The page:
The Physical Anthropology and Genetics of Marginal People of the Southeastern United States

The Physical Anthropology and Genetics of Marginal People of the Southeastern United States

American Anthropologist
Volume 74, Issue 3 (June 1972)
pages 719–734
DOI: 10.1525/aa.1972.74.3.02a00360

William S. Pollitzer
University of North Carolina

Admixture of White, Negro, and Indian peoples of the Southeastern United States from colonial days on has led to some unique populations isolated by social status. In time they formed distinctive gene pools. On the basis of physical traits and serological factors, it has been possible to reconstruct the approximate genetic contribution of parental populations to the hybrid ones. Some inherited diseases have also been concentrated in these isolates. Both differential fertility and changing social factors may affect the future of these populations.

Over vast spans of time populations of mankind have evolved many physical differences. In accordance with well established genetic principles, they arose because mutations in the genes controlling such traits occurred at random but conferred upon the individuals selective advantages. Thus, heavy pigmentation of the skin may have been an advantage to those living in the extreme sunlight of the tropics. Some anthropologists believe that body form and facial features may similarly represent adaptations to extremes of temperature and humidity. Geographical barriers such as oceans and deserts serve to isolate populations and emphasize their distinctive characteristics, although gradients exist between the physical traits of related people. Man’s increasing capacity for food production, most notably in the neolithic era when the cultivation of crops and domestication of animals greatly increased his food resources, contributed to the growth of populations. Particular groups of people of similar appearance expanded in numbers and later in territory, giving the impression that the earth was populated with a few “races.” An earlier generation of anthropologists, searching for distinct types, classified all people on the basis of a few physical traits such as skin color, hair form, head shape or nose width. More modern students of mankind have recognized that there are indeed only clines or gradients in all of these traits and that mixture is a universal phenomenon.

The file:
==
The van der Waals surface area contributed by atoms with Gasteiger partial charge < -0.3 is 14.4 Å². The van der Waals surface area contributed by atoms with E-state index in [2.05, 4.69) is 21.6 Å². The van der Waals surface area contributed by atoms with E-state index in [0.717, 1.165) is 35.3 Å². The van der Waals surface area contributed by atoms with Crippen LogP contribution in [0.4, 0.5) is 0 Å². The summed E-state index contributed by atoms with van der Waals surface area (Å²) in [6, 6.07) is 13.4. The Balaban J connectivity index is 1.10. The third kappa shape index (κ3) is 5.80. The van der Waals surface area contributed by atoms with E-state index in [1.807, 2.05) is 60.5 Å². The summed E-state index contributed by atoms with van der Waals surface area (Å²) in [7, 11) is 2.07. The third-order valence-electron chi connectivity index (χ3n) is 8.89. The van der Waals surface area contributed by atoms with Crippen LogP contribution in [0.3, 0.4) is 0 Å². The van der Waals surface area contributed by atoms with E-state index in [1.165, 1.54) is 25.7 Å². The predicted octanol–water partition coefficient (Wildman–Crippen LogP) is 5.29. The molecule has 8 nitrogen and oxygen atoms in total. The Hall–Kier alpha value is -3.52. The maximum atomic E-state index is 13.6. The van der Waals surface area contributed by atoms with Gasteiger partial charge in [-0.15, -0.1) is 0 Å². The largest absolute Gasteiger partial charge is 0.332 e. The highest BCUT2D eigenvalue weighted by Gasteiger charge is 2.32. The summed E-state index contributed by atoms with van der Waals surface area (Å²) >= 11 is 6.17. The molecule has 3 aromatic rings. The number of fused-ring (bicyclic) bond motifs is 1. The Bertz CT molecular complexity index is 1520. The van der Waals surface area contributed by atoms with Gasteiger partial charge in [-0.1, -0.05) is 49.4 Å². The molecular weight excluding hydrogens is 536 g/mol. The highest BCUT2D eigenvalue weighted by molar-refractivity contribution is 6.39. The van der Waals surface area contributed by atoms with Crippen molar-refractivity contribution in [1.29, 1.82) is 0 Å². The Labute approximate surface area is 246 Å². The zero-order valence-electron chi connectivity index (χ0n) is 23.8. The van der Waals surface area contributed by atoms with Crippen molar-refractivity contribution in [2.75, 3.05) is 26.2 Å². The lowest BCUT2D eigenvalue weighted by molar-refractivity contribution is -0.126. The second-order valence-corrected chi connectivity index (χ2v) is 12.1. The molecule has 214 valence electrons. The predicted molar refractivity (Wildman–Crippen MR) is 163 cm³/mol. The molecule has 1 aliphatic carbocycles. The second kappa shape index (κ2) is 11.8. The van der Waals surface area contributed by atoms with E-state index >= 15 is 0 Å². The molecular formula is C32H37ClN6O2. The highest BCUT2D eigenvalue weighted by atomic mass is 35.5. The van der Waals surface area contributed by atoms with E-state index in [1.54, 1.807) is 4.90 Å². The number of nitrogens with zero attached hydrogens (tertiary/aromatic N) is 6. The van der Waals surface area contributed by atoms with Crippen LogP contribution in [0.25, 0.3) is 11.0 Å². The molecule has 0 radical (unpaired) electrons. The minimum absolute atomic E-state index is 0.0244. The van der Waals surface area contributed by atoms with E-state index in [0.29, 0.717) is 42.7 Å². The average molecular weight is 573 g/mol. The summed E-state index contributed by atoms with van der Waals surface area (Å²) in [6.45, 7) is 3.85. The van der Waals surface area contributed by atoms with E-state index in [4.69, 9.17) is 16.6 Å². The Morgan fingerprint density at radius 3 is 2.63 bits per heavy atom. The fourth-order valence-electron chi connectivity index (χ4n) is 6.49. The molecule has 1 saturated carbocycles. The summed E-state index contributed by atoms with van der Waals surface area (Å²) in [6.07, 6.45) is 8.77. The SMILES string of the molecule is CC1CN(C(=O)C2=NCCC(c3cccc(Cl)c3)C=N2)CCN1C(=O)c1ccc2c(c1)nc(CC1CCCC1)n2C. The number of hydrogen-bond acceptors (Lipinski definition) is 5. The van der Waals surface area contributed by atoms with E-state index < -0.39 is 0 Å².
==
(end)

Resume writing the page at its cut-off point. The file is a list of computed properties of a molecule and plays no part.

Can we then speak of “races” of man at all? While the concept of fixed types remains in the popular thinking, many scientists have gone to the opposite extreme and denied the reality of race at all. My own position is an intermediate one in which I liken human populations to the surface of the earth. Here is a small elevation and, there, a larger one; here is a single contour and, there, a doubled one. Shallow valleys separate some high ground; deep valleys separate others. Who can say, then, what is to be labeled a hill and what is to be called a mountain? Shall we use one name or two names for closely related projections? Where we draw the line-what labels we attach-these are arbitrary decisions; but the rises and the falls in the earth’s surface are facts of nature. So it is with human populations. How finely we wish to divide them, how broadly we lump them or the designations we give to them will inevitably vary; but large populations with distinctive features are still recognizable. It is, of course, mating preferences for physical characteristics which govern the collection of genes in so-called gene pools; and it is our culture which determines these choices. In that sense, those physically recognized groupings which we may popularly refer to as “races” are dependent upon our culture both for their formation and for their definition…

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